Judgment No. 3619
1. The competition for the contested position (advertised through vacancy notice INT/EXT/5131) is cancelled from the point at which the Selection Board prepared a list for the appointing authority and the decision to appoint the successful candidate to that position is quashed.
2. The EPO shall ensure that the successful candidate is shielded from any injury that might result from the quashing of that decision.
3. The complainant shall be awarded moral damages in the sum of 10,000 euros.
4. She shall also be awarded 1,200 euros in costs.
5. All other claims are dismissed.
The complainant contests the rejection of her internal appeal against the decisions not to convert her fixed-term contract into a permanent contract and not to select her for a vacant permanent post.
complaint allowed; decision quashed; competition; fixed-term; permanent; conversion of a contract
The complainant’s arguments on these issues involved no more than a very brief tabulation of the conclusions of the IAC which was said to be “incorporated by reference” into the complainant’s legal brief and a “[maintenance] of [the] argumentation as presented during the internal appeal procedure”. This is an entirely unacceptable way of presenting an argument to the Tribunal and creates the real risk that the Tribunal will not appreciate the arguments advanced (see, for example, Judgments 3434, under 5, 2264, under 3(a), and 3538, under 5). The Tribunal will thus focus on the conclusions of the IAC favourable to the complainant.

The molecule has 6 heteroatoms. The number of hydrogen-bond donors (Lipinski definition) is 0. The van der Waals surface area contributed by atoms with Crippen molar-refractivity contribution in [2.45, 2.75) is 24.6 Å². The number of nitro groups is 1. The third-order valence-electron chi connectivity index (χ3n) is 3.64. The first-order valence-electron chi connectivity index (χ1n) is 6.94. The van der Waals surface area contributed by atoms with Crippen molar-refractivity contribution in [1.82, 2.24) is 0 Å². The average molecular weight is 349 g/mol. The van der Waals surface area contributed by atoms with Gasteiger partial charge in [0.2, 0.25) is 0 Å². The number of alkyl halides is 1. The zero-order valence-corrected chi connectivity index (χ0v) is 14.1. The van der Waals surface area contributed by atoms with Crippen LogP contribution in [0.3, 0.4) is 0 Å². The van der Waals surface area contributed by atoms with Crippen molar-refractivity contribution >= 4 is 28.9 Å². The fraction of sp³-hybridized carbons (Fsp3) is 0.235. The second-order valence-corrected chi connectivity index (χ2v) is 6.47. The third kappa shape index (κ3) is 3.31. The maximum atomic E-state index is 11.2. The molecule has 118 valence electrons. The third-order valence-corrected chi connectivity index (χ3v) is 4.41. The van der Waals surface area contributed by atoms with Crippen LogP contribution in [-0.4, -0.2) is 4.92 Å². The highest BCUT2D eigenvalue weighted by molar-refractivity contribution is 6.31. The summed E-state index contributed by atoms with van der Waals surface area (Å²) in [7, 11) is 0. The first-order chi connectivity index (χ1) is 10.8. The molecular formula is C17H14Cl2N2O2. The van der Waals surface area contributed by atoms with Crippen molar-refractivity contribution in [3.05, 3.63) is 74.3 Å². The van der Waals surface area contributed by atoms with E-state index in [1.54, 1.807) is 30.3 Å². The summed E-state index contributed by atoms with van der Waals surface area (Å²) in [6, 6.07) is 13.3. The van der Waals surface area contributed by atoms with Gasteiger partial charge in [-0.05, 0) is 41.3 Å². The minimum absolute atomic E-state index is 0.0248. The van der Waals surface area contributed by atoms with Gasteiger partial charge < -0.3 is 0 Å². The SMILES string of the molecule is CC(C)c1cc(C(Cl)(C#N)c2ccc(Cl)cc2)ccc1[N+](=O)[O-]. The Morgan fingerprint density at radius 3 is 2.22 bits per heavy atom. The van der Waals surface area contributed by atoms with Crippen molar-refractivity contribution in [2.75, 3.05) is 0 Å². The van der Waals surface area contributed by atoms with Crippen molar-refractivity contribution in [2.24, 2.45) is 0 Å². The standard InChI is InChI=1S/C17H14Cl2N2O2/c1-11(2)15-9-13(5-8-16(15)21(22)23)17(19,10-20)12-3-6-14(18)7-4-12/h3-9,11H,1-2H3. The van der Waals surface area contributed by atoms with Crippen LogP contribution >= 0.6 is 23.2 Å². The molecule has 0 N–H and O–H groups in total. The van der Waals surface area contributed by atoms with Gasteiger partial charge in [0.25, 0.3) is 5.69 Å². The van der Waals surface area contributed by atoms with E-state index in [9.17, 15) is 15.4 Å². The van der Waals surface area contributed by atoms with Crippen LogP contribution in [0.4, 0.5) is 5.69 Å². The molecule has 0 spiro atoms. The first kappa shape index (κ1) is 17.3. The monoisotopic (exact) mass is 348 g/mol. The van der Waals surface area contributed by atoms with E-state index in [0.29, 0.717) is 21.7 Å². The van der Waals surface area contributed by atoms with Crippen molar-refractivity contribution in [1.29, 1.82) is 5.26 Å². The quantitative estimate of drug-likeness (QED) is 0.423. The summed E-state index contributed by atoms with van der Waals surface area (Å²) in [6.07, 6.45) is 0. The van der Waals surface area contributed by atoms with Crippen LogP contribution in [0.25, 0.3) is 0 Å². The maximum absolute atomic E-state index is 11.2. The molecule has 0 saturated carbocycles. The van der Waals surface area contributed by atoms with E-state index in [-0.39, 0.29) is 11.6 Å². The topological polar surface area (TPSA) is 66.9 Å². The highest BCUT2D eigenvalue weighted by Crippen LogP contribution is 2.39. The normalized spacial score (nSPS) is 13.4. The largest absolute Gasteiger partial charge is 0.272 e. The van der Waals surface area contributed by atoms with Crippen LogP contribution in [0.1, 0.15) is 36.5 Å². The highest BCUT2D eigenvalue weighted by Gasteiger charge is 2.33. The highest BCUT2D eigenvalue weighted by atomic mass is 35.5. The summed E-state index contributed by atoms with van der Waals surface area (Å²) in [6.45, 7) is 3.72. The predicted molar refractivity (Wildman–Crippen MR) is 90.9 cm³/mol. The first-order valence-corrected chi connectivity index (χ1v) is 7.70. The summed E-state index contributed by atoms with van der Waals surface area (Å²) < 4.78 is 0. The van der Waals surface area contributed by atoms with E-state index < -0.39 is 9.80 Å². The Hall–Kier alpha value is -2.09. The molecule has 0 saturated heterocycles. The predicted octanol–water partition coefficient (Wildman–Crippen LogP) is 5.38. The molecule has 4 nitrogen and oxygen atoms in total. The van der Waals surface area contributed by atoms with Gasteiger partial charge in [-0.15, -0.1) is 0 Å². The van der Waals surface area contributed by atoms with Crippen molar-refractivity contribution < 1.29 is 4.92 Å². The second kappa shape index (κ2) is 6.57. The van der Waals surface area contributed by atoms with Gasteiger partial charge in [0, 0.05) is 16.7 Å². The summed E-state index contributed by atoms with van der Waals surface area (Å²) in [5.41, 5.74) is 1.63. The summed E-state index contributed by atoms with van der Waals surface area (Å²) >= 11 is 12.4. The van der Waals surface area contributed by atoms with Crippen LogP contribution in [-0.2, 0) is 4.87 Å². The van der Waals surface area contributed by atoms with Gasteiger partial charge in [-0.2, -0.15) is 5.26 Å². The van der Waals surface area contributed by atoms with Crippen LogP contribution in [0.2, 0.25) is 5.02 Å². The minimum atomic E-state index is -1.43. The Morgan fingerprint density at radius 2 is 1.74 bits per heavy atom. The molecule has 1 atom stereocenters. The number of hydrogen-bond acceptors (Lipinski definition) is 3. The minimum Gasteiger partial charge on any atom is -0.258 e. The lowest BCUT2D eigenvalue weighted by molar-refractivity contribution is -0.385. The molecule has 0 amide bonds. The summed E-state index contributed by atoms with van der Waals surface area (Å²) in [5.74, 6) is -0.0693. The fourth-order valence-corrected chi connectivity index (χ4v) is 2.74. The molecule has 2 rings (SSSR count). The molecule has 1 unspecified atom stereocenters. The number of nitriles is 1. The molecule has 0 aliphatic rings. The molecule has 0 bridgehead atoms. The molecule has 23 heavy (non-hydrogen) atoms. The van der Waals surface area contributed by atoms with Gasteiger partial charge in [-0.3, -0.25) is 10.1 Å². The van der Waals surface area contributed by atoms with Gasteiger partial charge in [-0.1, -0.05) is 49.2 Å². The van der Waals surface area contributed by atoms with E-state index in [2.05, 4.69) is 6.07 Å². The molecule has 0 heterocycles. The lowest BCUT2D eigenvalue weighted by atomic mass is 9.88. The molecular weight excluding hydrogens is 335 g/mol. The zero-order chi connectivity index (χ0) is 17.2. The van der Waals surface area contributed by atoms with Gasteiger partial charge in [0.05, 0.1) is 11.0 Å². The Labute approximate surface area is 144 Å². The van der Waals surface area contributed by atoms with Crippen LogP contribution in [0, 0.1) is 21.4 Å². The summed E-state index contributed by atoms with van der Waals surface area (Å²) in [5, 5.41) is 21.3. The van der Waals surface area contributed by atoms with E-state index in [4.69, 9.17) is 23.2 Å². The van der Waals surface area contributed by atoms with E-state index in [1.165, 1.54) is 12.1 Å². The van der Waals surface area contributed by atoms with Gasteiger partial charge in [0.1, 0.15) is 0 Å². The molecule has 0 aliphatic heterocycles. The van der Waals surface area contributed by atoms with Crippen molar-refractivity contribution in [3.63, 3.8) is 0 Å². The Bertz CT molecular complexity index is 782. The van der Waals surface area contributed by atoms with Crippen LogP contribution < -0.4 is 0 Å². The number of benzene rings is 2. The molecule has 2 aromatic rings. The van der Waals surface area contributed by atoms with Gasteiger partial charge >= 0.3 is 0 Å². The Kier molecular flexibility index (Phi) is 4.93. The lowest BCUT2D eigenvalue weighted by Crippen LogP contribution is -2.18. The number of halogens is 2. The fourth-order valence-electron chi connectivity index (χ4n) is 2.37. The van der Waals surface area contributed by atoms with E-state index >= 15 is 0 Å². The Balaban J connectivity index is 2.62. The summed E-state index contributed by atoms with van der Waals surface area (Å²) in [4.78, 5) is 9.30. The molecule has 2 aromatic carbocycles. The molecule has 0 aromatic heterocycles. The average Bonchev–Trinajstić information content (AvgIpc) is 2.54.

Jugement(s) TAOIT: 2264, 3434, 3538
omission to rule on a plea; receivability of the complaint; judicial review
The Tribunal favours the approach of the minority, though it accepts that there is room for legitimate debate about what the comment meant and how it might have been understood by the complainant. But there is a fundamental difficulty with the complainant’s case based on the written 2010 promise. It is not every statement made by or on behalf of an organisation that is capable of being characterised as a promise that gives rise to a legal obligation on the part of the organisation to honour the promise. Were that the applicable principle, it would almost certainly introduce an unacceptably high level of caution and constraint into the dialogue between senior officers of an organisation and staff members they manage. Open and frank discussion within an organisation is often a desirable part of good management and it can contribute to a positive culture of inclusiveness.